The Lesson of Lincoln in the Age of Trump

  • John Burt


Lincoln teaches two lessons for the age of Trump, first, a morally responsible but unself-righteous strategy for occasions when one discovers the American people engaging in behavior that undermines the mores upon which democratic political culture depends, and second, a realistic and moderate method of approaching opponents who seem to have closed themselves off from persuasion. The results of the 2016 election unsettle many assumptions about the domestic and international politics that the United States has practiced since the Second World War. They require us to see the American people without illusions and to ask what the proper course of action should be when they betray values that had been widely taken as fundamental and reject the mores and habits that stabilize liberal democratic republics. Lincoln faced a similar shock when he discovered, after the passage of the Kansas-Nebraska Act in 1854, that many Americans saw slavery not as an intractable evil that one could attack only with caution, but as something positively good, something to be defended and expanded. Even though they failed to prevent civil war, Lincoln’s efforts to keep alive the possibility of persuasive engagement with those with whom he was in profound moral conflict provide a model that our era would be wise to emulate.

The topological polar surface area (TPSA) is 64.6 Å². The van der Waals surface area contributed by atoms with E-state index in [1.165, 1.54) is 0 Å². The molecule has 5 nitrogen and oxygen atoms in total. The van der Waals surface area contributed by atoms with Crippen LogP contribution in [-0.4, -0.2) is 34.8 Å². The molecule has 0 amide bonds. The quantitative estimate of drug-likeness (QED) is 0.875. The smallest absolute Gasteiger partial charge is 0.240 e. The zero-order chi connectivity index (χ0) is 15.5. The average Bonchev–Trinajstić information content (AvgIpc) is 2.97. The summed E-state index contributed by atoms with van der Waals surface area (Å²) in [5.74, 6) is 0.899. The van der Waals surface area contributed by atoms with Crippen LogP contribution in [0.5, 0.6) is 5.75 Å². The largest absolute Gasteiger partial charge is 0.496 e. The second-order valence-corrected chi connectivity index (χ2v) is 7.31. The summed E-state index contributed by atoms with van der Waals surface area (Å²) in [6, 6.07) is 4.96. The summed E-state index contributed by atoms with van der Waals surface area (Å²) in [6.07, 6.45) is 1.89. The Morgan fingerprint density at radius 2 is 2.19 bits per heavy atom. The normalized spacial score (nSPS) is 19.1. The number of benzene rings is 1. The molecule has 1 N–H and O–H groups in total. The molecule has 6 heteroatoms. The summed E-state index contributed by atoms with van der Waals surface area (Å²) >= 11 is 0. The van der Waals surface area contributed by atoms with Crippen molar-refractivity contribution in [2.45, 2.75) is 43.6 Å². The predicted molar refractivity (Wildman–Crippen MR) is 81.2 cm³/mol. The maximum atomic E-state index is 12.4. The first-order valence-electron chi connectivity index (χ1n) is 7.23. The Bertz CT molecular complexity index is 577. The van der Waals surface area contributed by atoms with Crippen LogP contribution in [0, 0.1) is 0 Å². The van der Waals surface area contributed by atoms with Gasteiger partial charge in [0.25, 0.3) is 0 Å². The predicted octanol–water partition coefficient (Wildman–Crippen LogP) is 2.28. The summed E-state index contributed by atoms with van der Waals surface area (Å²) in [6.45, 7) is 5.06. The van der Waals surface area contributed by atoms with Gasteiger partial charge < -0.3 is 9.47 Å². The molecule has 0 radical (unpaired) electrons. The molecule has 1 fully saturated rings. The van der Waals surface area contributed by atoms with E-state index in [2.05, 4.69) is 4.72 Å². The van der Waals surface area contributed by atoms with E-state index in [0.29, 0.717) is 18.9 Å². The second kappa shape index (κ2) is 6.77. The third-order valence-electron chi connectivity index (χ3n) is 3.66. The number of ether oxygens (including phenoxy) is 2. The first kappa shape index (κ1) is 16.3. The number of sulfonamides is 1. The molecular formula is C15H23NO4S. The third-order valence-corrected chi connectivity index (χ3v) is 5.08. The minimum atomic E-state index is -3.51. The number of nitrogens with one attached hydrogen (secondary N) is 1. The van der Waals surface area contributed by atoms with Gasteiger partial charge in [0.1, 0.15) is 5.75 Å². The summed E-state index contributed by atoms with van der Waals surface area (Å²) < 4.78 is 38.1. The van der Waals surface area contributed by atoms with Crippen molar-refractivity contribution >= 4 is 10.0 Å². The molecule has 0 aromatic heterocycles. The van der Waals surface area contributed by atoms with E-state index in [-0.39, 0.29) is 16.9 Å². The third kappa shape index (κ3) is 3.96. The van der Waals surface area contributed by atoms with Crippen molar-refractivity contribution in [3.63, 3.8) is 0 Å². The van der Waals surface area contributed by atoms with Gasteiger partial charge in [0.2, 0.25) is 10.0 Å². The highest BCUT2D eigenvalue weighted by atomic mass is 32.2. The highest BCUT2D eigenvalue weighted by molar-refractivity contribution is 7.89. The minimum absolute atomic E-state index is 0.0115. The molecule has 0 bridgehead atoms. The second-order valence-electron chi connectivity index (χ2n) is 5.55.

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Copyright information

© The Author(s) 2018

Authors and Affiliations

  • John Burt
    • 1
  1. 1.Brandeis UniversityWalthamUSA

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